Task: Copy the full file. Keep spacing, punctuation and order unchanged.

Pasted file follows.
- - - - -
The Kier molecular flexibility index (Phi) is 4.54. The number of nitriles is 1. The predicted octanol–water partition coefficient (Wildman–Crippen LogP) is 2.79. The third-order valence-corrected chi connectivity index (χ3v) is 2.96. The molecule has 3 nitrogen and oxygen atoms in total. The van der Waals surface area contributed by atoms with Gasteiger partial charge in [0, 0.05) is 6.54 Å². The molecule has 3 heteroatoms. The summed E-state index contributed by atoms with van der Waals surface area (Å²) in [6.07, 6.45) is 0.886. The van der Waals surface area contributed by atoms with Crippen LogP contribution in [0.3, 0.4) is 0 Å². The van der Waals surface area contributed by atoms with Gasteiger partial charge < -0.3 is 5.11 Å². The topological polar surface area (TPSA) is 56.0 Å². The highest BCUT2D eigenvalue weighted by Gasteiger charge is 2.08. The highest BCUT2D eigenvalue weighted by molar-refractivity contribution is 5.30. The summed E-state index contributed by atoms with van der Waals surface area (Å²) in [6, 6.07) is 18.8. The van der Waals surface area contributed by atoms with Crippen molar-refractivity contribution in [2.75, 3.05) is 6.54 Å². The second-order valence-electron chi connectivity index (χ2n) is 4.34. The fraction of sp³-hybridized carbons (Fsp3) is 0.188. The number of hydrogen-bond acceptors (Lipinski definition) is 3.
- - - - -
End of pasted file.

The Kier molecular flexibility index (Phi) is 4.54. The number of nitriles is 1. The predicted octanol–water partition coefficient (Wildman–Crippen LogP) is 2.79. The third-order valence-corrected chi connectivity index (χ3v) is 2.96. The molecule has 3 nitrogen and oxygen atoms in total. The van der Waals surface area contributed by atoms with Gasteiger partial charge in [0, 0.05) is 6.54 Å². The molecule has 3 heteroatoms. The summed E-state index contributed by atoms with van der Waals surface area (Å²) in [6.07, 6.45) is 0.886. The van der Waals surface area contributed by atoms with Crippen LogP contribution in [0.3, 0.4) is 0 Å². The van der Waals surface area contributed by atoms with Gasteiger partial charge < -0.3 is 5.11 Å². The topological polar surface area (TPSA) is 56.0 Å². The highest BCUT2D eigenvalue weighted by Gasteiger charge is 2.08. The highest BCUT2D eigenvalue weighted by molar-refractivity contribution is 5.30. The summed E-state index contributed by atoms with van der Waals surface area (Å²) in [6, 6.07) is 18.8. The van der Waals surface area contributed by atoms with Crippen molar-refractivity contribution in [2.75, 3.05) is 6.54 Å². The second-order valence-electron chi connectivity index (χ2n) is 4.34. The fraction of sp³-hybridized carbons (Fsp3) is 0.188. The number of hydrogen-bond acceptors (Lipinski definition) is 3.